Stress incontinence occurs when urine leaks from the bladder will during times of increased abdominal pressure. This occurs during such activities such as coughing, laughing, exercise and lifting heavy weights. Incontinence of this type is much less common in men as not only is there a urinary sphincter to act as the 'is that mechanism' is, but the prostate is usually present at acts as a backstop to dissipate increased pressure
What causes it?
The most common cause is damage to the urinary sphincter that occurs during the complete removal of the prostate as treatment for prostate cancer. After the surgery 50-60% of men will experience some form of temporary incontinence, 5-10% will have persistent incontinence and 1-2% will have severe incontinence.
Other causes include:
TURP - very rare less than 0.5%.
What tests may be required?
Some or all of the test listed below may be required to investigate and experiencing incontinence. It is important to know the exact nature and severity of the incontinence in order to plan appropriate therapy.
What are the treatment options?
Pelvic Floor Exercises
Pamphlets are readily available with instructions on how to perform pelvic floor exercises in an effective manner. There should be initiated in a like manner with a gradual increase in intensity. Supervision by a trained physiotherapist with an interest in this area has been shown to significantly improve results.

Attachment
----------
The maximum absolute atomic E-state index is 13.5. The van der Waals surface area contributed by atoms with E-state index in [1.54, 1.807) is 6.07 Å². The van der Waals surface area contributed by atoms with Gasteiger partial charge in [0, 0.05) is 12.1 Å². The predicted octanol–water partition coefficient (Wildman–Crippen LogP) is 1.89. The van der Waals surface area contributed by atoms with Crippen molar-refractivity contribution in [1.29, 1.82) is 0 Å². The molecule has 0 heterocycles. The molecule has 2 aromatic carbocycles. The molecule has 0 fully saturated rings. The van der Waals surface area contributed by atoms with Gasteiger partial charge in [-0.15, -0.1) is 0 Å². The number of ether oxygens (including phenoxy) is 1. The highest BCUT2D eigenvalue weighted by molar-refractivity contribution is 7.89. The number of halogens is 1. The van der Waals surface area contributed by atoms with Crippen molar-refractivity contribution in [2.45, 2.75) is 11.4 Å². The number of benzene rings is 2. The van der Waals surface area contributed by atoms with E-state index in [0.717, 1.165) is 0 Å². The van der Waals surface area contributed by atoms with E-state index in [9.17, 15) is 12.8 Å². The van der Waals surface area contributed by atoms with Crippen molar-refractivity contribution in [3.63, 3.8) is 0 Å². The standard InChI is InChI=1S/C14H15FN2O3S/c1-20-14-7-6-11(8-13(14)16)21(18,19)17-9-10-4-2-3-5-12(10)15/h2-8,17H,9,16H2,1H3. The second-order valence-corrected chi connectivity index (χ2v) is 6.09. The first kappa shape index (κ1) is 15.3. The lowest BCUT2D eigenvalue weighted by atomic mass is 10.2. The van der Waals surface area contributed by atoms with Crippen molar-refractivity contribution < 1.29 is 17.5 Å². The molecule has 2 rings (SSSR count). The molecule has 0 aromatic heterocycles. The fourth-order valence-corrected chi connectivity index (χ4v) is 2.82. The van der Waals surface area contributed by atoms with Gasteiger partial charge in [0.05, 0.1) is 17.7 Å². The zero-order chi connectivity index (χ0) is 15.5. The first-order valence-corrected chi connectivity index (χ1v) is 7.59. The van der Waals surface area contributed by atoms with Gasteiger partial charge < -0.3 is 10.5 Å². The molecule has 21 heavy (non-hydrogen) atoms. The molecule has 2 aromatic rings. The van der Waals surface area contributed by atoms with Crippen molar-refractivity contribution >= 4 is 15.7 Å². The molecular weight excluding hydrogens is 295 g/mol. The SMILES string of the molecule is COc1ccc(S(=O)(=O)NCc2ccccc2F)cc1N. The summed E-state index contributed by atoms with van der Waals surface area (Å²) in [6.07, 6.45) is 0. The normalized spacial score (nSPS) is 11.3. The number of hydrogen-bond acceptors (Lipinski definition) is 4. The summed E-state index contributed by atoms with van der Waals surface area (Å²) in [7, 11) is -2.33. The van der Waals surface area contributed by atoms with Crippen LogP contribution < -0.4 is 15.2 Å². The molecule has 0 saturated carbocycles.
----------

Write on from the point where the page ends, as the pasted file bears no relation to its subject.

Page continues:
The practice nurse can readily direct you to the appropriate pads and other devices that can help keep you come to be dry.
Modifying the amount and type of fluid intake can make a difference to the degree of incontinence. For example, decreasing the daily coffee and take all the timing of alcohol can improve social situation.
Urethral bulking agents are the most minimally invasive surgical option, and were viewed with great enthusiasm when they were first introduced. When used as a primary therapy long-term success was very disappointing, except in a few very select patients. They are best used as a supportive treatment to the sling procedures
Male Sling Procedures
The concept of a male sling is a relatively new one compared to the options available for women. They have however, proven to be a reliable and less invasive treatment option for the appropriate man.
Whilst there are a number of different slings presently available they do share a number of characteristics. They are usually positioned through an incision in the perineum (the area between the anus on the scrotum), adjusted intra-operatively and involve an overnight stay in hospital. There is a need to avoid excessive abdominal straining for 6-8 weeks post operatively.
Artificial Urinary Sphincter
As the name implies this is a device or prosthesis that replaces the damaged urinary sphincter. They are regarded as the gold standard therapy for the treatment of male incontinence. They are highly successful and have been proven to be a long-term solution to the problem.
Whilst there are a number of artificial sphincters more recently released, they have no long-term data as compared to the AMS 800, which has been implanted for more than 30 years now. It consists of three components:
The pump – which is implanted in the scrotum
The cuff – an inflatable surrounding the urethra that mimics the sphincter and is controlled by the pump
The reservoir – which is implanted in the abdomen, controls the pressure generated by the cuff
The operation itself involves an overnight stay in hospital, and most men make a rapid recovery and return to normal activities within a short period. The device is usually activated one month after discharge.